174 Wakanda Forever?

Jenna MacKinnon

After completing close readings of Harriet Beecher Stowe’s Uncle Tom’s Cabin and Harriet Jacobs’s Incidents in the Life of a Slave Girl, my brain is swimming with many themes regarding early American literature. Perspective, power, the black body, and tokenism are all relevant. Connecting these ideas to a contemporary piece of American literature leads me to Black Panther created by Marvel Comics.

Originally a comic book series, first making its appearance in 1966, Black Panther saw a resurgence in popularity when its movie adaptation released in the spring of 2018. Like the earlier pieces of literature I chose, the superhero universe is dominated by white characters but Black Panther offers a black protagonist, T’Challa and his superhero identity, Black Panther.  

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I see the creation of the movie in 2018 as I see the republication of Incidents in the Life of a Slave Girl in the 1960s. The movie came out during a time impacted by the “Black Lives Matter” movement. Jacobs’ narrative saw its new popularity during the Civil Rights Movement. Both of these are examples of times when black people were fighting for their freedom in America and needed empowerment. Is the Black Panther movie a capitalistic ploy to make money knowing that there was a need for black representation in media? Or was it actually a step in the right direction towards diversity? The movie contains subliminal messaging about the aforementioned themes that are also present in early American literature.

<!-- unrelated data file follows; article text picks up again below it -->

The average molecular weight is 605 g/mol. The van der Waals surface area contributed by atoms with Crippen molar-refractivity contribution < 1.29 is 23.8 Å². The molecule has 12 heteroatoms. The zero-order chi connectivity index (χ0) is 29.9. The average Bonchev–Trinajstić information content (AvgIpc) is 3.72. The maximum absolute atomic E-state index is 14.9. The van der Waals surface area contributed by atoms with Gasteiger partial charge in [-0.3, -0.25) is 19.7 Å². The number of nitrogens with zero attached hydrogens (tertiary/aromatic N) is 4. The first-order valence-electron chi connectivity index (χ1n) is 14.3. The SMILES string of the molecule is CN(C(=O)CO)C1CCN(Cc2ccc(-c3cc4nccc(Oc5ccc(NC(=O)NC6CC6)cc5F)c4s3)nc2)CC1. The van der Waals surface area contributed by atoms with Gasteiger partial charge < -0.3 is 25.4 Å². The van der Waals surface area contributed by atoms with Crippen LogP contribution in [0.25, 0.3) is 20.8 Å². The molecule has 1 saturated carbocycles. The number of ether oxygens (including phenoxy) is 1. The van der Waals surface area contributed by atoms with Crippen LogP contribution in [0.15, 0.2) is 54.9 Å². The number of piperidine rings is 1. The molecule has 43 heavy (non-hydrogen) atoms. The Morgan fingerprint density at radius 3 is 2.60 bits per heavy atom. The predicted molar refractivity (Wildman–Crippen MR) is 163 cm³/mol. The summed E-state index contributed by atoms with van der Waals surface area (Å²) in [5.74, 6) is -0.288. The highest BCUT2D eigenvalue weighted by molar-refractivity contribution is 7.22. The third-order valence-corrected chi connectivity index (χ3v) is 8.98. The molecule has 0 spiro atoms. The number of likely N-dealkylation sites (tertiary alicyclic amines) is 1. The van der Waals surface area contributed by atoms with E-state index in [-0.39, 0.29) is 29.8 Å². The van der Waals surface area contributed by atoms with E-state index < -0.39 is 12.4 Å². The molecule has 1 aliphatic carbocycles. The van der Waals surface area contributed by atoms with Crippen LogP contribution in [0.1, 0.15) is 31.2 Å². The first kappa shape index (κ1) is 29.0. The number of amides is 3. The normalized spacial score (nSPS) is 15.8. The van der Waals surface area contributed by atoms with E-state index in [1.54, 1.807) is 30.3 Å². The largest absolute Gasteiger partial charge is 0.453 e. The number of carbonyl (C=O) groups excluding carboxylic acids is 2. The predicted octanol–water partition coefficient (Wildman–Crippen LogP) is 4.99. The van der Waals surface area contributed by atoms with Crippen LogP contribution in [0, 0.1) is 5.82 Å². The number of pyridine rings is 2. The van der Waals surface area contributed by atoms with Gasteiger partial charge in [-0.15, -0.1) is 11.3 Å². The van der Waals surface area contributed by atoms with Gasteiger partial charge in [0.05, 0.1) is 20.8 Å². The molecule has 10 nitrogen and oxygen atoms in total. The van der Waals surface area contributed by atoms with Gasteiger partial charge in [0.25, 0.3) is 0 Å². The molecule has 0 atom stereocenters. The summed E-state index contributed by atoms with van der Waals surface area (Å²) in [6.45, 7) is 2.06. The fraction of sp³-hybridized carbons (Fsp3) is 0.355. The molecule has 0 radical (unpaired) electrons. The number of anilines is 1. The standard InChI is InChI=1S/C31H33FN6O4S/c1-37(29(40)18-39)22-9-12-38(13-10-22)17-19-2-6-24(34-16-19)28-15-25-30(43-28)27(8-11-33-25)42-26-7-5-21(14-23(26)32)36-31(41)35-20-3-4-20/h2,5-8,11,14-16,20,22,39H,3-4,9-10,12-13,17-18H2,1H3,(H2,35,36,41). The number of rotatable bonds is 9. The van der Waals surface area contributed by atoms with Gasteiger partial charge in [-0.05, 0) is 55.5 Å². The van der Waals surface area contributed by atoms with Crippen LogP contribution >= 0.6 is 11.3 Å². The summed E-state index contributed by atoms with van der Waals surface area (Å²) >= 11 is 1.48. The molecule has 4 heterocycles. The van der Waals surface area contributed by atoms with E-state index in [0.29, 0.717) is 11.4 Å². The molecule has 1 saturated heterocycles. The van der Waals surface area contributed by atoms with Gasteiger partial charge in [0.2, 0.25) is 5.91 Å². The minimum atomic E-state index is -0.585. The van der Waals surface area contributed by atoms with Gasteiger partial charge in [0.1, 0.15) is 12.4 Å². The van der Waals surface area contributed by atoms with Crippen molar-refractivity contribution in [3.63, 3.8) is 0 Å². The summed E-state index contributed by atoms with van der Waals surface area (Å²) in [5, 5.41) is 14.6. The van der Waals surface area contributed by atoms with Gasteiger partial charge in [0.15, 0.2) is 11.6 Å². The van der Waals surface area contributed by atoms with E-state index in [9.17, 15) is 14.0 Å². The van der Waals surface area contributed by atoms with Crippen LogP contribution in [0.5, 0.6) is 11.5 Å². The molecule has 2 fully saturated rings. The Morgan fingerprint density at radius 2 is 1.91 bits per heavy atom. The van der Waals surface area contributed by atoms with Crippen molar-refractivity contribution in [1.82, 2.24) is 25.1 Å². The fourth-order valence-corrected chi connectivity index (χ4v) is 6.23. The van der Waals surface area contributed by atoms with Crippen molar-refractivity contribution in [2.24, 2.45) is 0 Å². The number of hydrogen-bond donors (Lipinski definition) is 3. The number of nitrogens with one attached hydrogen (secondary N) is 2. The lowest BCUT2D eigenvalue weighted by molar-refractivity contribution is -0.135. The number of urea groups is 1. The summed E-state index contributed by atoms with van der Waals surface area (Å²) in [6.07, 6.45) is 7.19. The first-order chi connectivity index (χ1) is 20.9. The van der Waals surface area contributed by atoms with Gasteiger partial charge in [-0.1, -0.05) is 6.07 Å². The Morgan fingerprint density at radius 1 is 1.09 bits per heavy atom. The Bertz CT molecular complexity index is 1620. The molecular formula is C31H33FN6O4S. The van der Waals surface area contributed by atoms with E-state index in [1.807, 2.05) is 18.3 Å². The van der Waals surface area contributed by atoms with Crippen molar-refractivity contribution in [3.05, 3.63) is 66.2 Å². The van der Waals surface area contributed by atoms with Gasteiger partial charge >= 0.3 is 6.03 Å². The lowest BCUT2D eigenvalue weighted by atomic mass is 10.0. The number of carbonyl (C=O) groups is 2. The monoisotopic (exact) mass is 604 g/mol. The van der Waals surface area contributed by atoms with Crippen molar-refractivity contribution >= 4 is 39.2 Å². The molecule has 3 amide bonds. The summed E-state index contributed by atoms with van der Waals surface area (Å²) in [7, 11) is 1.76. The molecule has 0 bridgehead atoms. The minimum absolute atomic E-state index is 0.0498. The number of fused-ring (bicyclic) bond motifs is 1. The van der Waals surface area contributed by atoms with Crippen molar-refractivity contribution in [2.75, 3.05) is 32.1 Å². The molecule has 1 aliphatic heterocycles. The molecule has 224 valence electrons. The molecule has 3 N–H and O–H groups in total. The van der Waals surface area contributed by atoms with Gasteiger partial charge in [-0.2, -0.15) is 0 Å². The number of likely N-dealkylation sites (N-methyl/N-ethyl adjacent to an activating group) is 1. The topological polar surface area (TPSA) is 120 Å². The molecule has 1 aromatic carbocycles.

From a postcolonial perspective, the movie contains multiple conflicting ideas about Africa and Africans. Although it does differ from typical problematic portrayals of black people in American films by showing them as proud and independent, it also embodies the perspective of colonialism. The movie points out the watchful eye of the Western world and calls it out, especially in the depiction of Ross’s casual disrespect to the Wakandans, and Klaue’s use of the word “savages.” Despite these examples, the movie still has some colonial tropes. Wakanda is illustrated as being advanced in technology, while still full of violence between tribal structures with fights to the death determining leadership roles. This reinforces the stereotypical image of Africa as the “dark continent” as it is referred to in earlier times. In reality, Africa contains strong, smart and successful societies. The movie displays a thin veil between black empowerment and convenient whitewashing so the perspective can only be teased out by someone who is looking for it. This relates to perspective and power in Incidents in the Life of a Slave Girl. Since slave owners viewed Africa as this dark continent, they did not view Africans as equal human beings. Black people are discussed as if they are livestock. For example, in this interaction between two slave owners in Uncle Tom’s Cabin, “‘Well, then, Haley, how will you trade?’ said Mr. Shelby, after an uneasy interval of silence. ‘Well, haven’t you a boy or gal that you could throw in with Tom?’ ‘Hum!—none that I could well spare’” (Stowe).